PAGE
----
Scroll down for commentary from Mata City University’s foremost A’lodi scholar.


The earliest fragments of the Book Of The A’lodi were found on the now-flooded island of Thikka, in the remains of the oldest known Listener monastery. Although dating such documents is difficult, scholars estimate the date of authorship to at least one thousand years ago. Since its origins, the text has been copied and published in numerous forms and translated into every known language.


Following the Great War of 1167, several chapters appear to have been purged from nearly every copy of the text. Although earlier unmodified copies are rare, references to the contents in related works indicate the missing chapters contained practical instructions for the defensive martial art known as I’kaan, information about the meaning and path of a Trekana, and passages potentially casting Knowers in a more positive light than the rest of the text.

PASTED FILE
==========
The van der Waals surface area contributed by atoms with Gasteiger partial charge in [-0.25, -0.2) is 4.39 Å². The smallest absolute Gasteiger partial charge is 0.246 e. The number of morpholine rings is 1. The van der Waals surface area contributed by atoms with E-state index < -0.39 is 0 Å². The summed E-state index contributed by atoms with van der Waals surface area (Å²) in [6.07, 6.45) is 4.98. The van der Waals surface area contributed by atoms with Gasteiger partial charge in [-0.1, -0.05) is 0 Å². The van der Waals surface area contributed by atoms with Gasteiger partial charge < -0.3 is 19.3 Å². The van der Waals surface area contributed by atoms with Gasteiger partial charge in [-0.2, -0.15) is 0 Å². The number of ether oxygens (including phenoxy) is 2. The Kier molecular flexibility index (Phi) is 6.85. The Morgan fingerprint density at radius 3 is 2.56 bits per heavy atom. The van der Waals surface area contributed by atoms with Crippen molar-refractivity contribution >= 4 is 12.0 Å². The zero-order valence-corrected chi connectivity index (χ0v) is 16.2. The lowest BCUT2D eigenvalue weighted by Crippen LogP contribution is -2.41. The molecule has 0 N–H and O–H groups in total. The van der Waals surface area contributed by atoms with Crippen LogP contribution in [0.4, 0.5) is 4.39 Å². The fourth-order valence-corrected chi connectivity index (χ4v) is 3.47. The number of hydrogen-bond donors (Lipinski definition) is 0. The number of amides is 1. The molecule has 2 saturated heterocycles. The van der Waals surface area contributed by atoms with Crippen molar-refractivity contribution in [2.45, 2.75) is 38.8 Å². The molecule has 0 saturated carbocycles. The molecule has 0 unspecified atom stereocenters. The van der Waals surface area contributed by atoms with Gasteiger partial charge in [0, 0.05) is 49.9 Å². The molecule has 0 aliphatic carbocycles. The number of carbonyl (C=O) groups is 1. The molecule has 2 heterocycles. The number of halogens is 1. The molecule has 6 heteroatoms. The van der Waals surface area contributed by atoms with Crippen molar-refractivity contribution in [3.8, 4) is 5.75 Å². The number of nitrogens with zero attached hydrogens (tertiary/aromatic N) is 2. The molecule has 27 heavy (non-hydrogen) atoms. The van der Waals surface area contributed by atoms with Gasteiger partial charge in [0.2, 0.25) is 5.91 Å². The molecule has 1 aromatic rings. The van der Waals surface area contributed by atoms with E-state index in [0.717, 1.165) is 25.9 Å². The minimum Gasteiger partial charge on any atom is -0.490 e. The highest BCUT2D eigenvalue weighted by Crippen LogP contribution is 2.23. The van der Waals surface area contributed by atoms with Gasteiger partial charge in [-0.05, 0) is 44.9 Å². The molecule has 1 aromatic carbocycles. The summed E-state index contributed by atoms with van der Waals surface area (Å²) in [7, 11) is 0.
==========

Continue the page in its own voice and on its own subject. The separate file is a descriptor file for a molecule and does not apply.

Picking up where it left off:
Some more recent copies have reinstated the I'kaan content, although scholars disagree on the authenticity of the restored content relative to the original text.


Even taking into consideration the I'kaan content, all versions of the Book Of The A'lodi spurn any form of violence other than direct self-defense; most published since the Great War have added or emphasized passages forbidding even that. Regardless of this debate, however, the central principle that the A'lodi is the substance of every soul remains an indisputable common thread throughout the text.


-- Scholar Juhani, Origins of the A'lodi, Mata City (ca. 1697)

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